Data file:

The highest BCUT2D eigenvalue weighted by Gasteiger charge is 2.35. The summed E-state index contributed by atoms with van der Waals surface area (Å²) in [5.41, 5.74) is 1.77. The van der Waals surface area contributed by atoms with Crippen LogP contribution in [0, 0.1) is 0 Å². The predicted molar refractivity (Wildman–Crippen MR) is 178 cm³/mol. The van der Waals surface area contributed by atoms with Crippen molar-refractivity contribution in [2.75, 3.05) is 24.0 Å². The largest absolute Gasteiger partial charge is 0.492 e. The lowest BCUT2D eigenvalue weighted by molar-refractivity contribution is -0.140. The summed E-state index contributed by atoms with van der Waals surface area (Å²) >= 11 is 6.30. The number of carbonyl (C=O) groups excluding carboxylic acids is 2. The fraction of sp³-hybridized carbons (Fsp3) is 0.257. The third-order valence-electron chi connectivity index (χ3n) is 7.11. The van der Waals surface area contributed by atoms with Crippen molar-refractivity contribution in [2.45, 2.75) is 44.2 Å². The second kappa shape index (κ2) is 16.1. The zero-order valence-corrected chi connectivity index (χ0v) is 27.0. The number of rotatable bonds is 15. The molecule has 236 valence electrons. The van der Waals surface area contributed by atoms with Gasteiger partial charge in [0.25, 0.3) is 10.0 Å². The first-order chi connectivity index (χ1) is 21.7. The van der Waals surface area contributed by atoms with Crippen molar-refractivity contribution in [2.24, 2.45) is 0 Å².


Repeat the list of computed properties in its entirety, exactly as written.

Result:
The highest BCUT2D eigenvalue weighted by Gasteiger charge is 2.35. The summed E-state index contributed by atoms with van der Waals surface area (Å²) in [5.41, 5.74) is 1.77. The van der Waals surface area contributed by atoms with Crippen LogP contribution in [0, 0.1) is 0 Å². The predicted molar refractivity (Wildman–Crippen MR) is 178 cm³/mol. The van der Waals surface area contributed by atoms with Crippen molar-refractivity contribution in [2.75, 3.05) is 24.0 Å². The largest absolute Gasteiger partial charge is 0.492 e. The lowest BCUT2D eigenvalue weighted by molar-refractivity contribution is -0.140. The summed E-state index contributed by atoms with van der Waals surface area (Å²) >= 11 is 6.30. The number of carbonyl (C=O) groups excluding carboxylic acids is 2. The fraction of sp³-hybridized carbons (Fsp3) is 0.257. The third-order valence-electron chi connectivity index (χ3n) is 7.11. The van der Waals surface area contributed by atoms with Crippen molar-refractivity contribution in [2.45, 2.75) is 44.2 Å². The second kappa shape index (κ2) is 16.1. The zero-order valence-corrected chi connectivity index (χ0v) is 27.0. The number of rotatable bonds is 15. The molecule has 236 valence electrons. The van der Waals surface area contributed by atoms with Gasteiger partial charge in [0.25, 0.3) is 10.0 Å². The first-order chi connectivity index (χ1) is 21.7. The van der Waals surface area contributed by atoms with Crippen molar-refractivity contribution in [2.24, 2.45) is 0 Å².